Component 3: Cognitive Assessment
To complete Component 3 requirements for Osteopathic Continuous Certification in the primary specialty of Emergency Medicine, a physician must pass a written examination. You can view your status for all components of Osteopathic Continuous Certification by logging in to the AOA Physician Portal.
The Emergency Medicine OCC exam is a half-day computer-based exam made up of “choose the one best answer” multiple choice questions. Diplomates may begin taking the exam three years prior to the expiration date of their certification. AOBEM exams are evaluated using an absolute standard (pass/fail).
OCC Cognitive Exam Content
There are 150 items on the Emergency Medicine OCC exam and 100 or 150 items on the subspecialty OCC exam. The majority of questions require you to choose one correct answer from five choices.
The exam will cover all areas of emergency medicine as thoroughly as possible, including:
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Applications and Payment
Diplomates must submit an exam application, copy of their current medical license, and fees no later than Feb. 1 of the year they plan to take the exam. Diplomates who submit application materials after Feb. 1 will be assessed an $800 late fee. No applications will be accepted after March 1.
If a diplomate passes the OCC Written Exam in a year prior to the year in which the certificate expires, the passing grade will be held and reported to the AOA when all OCC requirements have been met, the new certificate will be valid for 10 years from the date of the expiring certificate.
In accordance with the AOBEM Standards Review Committee, the Written Exam is reviewed by a psychometrician to verify adherence to rule of practice established in the APA/AERA National Standards for Education and Psychological Testing.
Pass and fail decisions are based solely on the content mastery displayed by the diplomate. All exam results are reviewed and approved by the board. Diplomates will be notified no later than 90 days following the board’s decision.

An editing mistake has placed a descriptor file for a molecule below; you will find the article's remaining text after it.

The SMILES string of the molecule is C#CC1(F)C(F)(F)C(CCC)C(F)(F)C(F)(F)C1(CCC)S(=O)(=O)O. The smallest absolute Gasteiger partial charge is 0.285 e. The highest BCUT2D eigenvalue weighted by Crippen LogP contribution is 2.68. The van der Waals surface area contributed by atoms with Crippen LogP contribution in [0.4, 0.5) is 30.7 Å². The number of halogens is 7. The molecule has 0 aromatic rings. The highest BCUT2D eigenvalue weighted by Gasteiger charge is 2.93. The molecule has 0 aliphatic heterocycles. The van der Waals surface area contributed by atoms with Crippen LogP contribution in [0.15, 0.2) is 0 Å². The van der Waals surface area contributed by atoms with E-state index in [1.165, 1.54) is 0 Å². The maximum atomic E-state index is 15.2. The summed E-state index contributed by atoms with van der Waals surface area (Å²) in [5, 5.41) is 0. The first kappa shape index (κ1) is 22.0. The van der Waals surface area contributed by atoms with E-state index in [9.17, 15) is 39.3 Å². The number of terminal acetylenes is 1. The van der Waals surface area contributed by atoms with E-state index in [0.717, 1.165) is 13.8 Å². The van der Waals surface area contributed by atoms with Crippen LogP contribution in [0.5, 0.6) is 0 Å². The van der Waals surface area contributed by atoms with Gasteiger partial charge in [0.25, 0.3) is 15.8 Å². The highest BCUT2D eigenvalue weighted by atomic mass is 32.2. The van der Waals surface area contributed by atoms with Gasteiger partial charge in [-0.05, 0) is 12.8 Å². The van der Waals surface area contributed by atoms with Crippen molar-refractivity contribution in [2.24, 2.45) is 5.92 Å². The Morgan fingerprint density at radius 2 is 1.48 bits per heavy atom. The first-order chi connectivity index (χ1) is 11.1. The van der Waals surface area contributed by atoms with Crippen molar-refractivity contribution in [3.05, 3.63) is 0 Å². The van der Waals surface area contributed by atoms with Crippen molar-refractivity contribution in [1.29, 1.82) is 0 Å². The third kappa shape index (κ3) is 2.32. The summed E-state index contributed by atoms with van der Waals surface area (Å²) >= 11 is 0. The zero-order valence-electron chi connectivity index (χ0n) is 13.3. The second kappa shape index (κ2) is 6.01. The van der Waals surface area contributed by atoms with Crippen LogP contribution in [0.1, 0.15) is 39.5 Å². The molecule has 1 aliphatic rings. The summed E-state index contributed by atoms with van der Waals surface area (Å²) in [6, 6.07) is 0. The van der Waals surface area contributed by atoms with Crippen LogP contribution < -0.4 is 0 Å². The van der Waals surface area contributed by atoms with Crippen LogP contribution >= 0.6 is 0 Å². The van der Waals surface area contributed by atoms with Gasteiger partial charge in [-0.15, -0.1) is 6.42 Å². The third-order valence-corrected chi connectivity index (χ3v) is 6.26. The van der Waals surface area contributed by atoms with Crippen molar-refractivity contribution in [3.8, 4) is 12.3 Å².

Candidates who do not pass the OCC Written Exam may apply for reexamination and will be required to follow the OCC process in its entirety. The reexamination fee is $400.
Right to Appeal
If a candidate feels that actions of the AOBEM with regard to any part of the certification process constitute unequal application of the Bylaws or Policies and Procedures, unwarranted discrimination, prejudice, unfairness or improper conduct of the examination, he or she has the right to appeal to the board.
Appeals to the board must be made in writing and should include any supporting document for proper review of the case. You must submit the completed appeal request form to the AOBEM within 24 hours of completing the exam.
The board will not consider appeals based on examination content, sufficiency or accuracy of answers to exam questions, scoring of the exam, and/or determination of the minimum passing score. If an appeal is denied by the AOBEM, the candidate retains the right to appeal to the AOA Bureau of Osteopathic Specialists (BOS).
Compliance With Federal Regulations
The AOBEM complies with all applicable federal and state regulations, including:
- Americans with Disabilities Act (ADA): The AOBEM complies with requirements prohibiting discrimination and ensuring equal opportunity for persons with disabilities in employment, state and local government services, public accommodations, commercial facilities, and transportation, as well as regulations for Title II and Title III (and all subsequent regulations) as printed in the federal register.
- Health Insurance Portability and Accountability Act (HIPAA): In compliance with the HIPAA Act of 1996 and any subsequent modifications, the AOBEM ensures that individuals’ health information is properly protected, while allowing the flow of health information to provide and promote high quality health care. All medical records submitted for review by candidates for AOBEM certification will be de-identified by the candidate prior to submission, such that the remaining information cannot be used to identify an individual patient.